Northwest College

Teaching & Learning Center

Faculty spotlights

Learn more about what makes Northwest college’s faculty truly excellent! 

In collaboration with The Committee on Faculty Development and Morale and the office of College Relations, the TLC is excited to showcase the great work of Northwest College's educators! In this faculty spotlight series, we will feature members of our faculty that are recognized by nominations from their peers based on demonstrated excellence in teaching, mentoring/advising, service, or scholarship. Spotlights will also be promoted by the Marketing, Communications & Web office in a variety of media.

Milo Asay

Posted: December 2, 2022

Milo Asay may not have seen it all, but he’s seen far more than most people ever will in their lifetime. He’s lived in six countries on five continents and visited more than 50. He spent two summers picking pineapples in Hawai’i during his youth, lived in New York City for two years after graduate school, and even studied yoga under B.K.S. Iyengar in India, one of the foremost yoga gurus in the world. But after traveling the globe and experiencing dozens of cultures from the Far East to the Middle East, and across Africa and Europe, he came home to Wyoming in 2009 and now serves as NWC’s Assistant Professor of ESL (English as a Second Language).

“I had spent 18 years in Tokyo and two in Saudi Arabia teaching for universities, but my mother was living in Lovell,” Milo said. “I was passing through Wyoming when I saw adjunct positions listed in the Powell Tribune for Northwest College. The Humanities division ended up with my application and hired me. I was only going to spend the summer in Wyoming with no worries and then move on, but that ad in the newspaper changed my life.”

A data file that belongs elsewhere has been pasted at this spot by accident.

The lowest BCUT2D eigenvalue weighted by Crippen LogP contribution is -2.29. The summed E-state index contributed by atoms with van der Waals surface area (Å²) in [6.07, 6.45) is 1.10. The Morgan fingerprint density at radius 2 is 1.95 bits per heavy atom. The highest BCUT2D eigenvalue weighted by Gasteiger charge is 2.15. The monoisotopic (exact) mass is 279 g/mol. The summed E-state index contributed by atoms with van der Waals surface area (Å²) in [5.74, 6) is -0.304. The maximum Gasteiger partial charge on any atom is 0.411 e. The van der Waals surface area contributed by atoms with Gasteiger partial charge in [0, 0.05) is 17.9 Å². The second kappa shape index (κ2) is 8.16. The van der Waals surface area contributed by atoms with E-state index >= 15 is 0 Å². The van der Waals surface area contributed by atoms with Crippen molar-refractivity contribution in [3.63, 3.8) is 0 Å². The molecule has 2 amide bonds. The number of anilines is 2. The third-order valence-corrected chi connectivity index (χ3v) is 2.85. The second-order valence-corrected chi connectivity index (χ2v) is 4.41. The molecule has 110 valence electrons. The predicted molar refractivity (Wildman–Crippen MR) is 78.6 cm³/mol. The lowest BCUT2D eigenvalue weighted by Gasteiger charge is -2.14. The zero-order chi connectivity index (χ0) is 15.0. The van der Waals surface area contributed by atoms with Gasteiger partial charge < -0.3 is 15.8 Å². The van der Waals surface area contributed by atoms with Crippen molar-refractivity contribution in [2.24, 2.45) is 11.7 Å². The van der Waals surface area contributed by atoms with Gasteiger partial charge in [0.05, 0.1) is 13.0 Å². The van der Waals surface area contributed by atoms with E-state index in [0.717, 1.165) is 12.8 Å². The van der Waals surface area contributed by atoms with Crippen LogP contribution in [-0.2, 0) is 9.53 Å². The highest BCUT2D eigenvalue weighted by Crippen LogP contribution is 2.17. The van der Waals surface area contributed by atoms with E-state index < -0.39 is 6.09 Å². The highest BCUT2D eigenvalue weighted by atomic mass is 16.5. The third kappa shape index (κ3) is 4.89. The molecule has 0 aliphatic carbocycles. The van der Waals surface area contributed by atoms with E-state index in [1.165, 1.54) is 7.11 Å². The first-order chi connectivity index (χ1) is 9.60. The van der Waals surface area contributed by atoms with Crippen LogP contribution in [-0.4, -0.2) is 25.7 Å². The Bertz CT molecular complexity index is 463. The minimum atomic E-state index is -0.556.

Though he was originally hired for the ESL role, Milo enjoys teaching literature, poetry, and creative writing as well. He also started NWC’s Japanese language studies program more than a decade ago, which has flourished with the addition of Fulbright Language Teaching Assistants who reside at the college each year. With an undergrad degree in anthropology and his own multicultural background, Milo brings a unique perspective to his courses, giving his students a learning experience like no other.

Part of that experience is the opportunity to visit Japan on one of the annual student trips Milo leads. International travel programs are a rarity at community colleges but common at Northwest in large part due to faculty members such as Milo who ensure they exist and are willing to take on the additional responsibilities.

Milo admits he’d never thought about coming back to his hometown for a professional career, but chuckles thinking about how it all played out. From the rural Wyoming towns of Cowley and Powell to New York and Tokyo, two of the largest cities on the planet, and everywhere in between, he’s able to bring a global perspective to students at Northwest College they’ll get nowhere else.